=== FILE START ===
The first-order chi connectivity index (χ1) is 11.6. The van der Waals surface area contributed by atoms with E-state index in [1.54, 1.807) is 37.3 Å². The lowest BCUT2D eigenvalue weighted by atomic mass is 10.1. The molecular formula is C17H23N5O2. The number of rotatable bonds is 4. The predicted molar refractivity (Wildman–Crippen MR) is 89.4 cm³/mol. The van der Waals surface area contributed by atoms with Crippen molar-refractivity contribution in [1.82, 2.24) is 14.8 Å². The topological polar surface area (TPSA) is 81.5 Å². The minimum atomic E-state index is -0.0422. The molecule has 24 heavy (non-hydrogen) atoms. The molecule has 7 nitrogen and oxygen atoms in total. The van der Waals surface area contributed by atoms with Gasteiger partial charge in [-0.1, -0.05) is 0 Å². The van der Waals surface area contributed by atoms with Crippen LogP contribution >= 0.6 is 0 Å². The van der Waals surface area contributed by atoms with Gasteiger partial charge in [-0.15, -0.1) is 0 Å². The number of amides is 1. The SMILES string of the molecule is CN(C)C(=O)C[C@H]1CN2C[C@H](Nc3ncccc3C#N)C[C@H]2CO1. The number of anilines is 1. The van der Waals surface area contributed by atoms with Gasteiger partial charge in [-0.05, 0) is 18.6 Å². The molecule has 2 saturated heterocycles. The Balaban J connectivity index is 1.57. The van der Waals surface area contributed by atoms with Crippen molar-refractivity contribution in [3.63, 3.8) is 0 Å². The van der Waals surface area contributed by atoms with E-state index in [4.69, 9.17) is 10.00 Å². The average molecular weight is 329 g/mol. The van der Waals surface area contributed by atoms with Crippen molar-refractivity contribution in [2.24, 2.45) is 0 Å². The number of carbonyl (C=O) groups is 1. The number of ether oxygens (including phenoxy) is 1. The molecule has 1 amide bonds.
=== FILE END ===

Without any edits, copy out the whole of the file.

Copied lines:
The first-order chi connectivity index (χ1) is 11.6. The van der Waals surface area contributed by atoms with E-state index in [1.54, 1.807) is 37.3 Å². The lowest BCUT2D eigenvalue weighted by atomic mass is 10.1. The molecular formula is C17H23N5O2. The number of rotatable bonds is 4. The predicted molar refractivity (Wildman–Crippen MR) is 89.4 cm³/mol. The van der Waals surface area contributed by atoms with Crippen molar-refractivity contribution in [1.82, 2.24) is 14.8 Å². The topological polar surface area (TPSA) is 81.5 Å². The minimum atomic E-state index is -0.0422. The molecule has 24 heavy (non-hydrogen) atoms. The molecule has 7 nitrogen and oxygen atoms in total. The van der Waals surface area contributed by atoms with Gasteiger partial charge in [-0.1, -0.05) is 0 Å². The van der Waals surface area contributed by atoms with Crippen LogP contribution >= 0.6 is 0 Å². The van der Waals surface area contributed by atoms with Gasteiger partial charge in [-0.15, -0.1) is 0 Å². The number of amides is 1. The SMILES string of the molecule is CN(C)C(=O)C[C@H]1CN2C[C@H](Nc3ncccc3C#N)C[C@H]2CO1. The number of anilines is 1. The van der Waals surface area contributed by atoms with Gasteiger partial charge in [-0.05, 0) is 18.6 Å². The molecule has 2 saturated heterocycles. The Balaban J connectivity index is 1.57. The van der Waals surface area contributed by atoms with Crippen molar-refractivity contribution in [3.63, 3.8) is 0 Å². The van der Waals surface area contributed by atoms with E-state index in [4.69, 9.17) is 10.00 Å². The average molecular weight is 329 g/mol. The van der Waals surface area contributed by atoms with Crippen molar-refractivity contribution in [2.24, 2.45) is 0 Å². The number of carbonyl (C=O) groups is 1. The number of ether oxygens (including phenoxy) is 1. The molecule has 1 amide bonds.